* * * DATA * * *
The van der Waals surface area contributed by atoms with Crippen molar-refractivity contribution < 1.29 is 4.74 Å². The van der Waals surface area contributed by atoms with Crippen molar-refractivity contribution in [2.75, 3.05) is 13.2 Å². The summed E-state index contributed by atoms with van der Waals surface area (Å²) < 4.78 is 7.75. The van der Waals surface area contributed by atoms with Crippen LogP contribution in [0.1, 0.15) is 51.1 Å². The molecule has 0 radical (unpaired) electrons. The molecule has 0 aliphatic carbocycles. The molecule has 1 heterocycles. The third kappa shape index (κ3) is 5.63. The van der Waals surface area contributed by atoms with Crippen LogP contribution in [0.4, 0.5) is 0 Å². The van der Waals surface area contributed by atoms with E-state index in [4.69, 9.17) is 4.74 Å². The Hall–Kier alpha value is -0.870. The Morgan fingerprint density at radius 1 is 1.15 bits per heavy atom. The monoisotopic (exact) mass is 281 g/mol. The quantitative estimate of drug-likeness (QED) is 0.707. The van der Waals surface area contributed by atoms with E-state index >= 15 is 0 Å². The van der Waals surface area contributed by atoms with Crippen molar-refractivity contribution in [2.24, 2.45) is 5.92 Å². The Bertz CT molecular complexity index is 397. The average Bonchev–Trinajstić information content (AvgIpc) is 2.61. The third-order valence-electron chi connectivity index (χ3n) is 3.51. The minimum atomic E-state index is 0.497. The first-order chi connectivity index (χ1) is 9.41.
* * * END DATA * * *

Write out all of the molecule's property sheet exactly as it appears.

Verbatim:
The van der Waals surface area contributed by atoms with Crippen molar-refractivity contribution < 1.29 is 4.74 Å². The van der Waals surface area contributed by atoms with Crippen molar-refractivity contribution in [2.75, 3.05) is 13.2 Å². The summed E-state index contributed by atoms with van der Waals surface area (Å²) < 4.78 is 7.75. The van der Waals surface area contributed by atoms with Crippen LogP contribution in [0.1, 0.15) is 51.1 Å². The molecule has 0 radical (unpaired) electrons. The molecule has 0 aliphatic carbocycles. The molecule has 1 heterocycles. The third kappa shape index (κ3) is 5.63. The van der Waals surface area contributed by atoms with Crippen LogP contribution in [0.4, 0.5) is 0 Å². The van der Waals surface area contributed by atoms with E-state index in [4.69, 9.17) is 4.74 Å². The Hall–Kier alpha value is -0.870. The Morgan fingerprint density at radius 1 is 1.15 bits per heavy atom. The monoisotopic (exact) mass is 281 g/mol. The quantitative estimate of drug-likeness (QED) is 0.707. The van der Waals surface area contributed by atoms with E-state index >= 15 is 0 Å². The van der Waals surface area contributed by atoms with Crippen molar-refractivity contribution in [2.24, 2.45) is 5.92 Å². The Bertz CT molecular complexity index is 397. The average Bonchev–Trinajstić information content (AvgIpc) is 2.61. The third-order valence-electron chi connectivity index (χ3n) is 3.51. The minimum atomic E-state index is 0.497. The first-order chi connectivity index (χ1) is 9.41.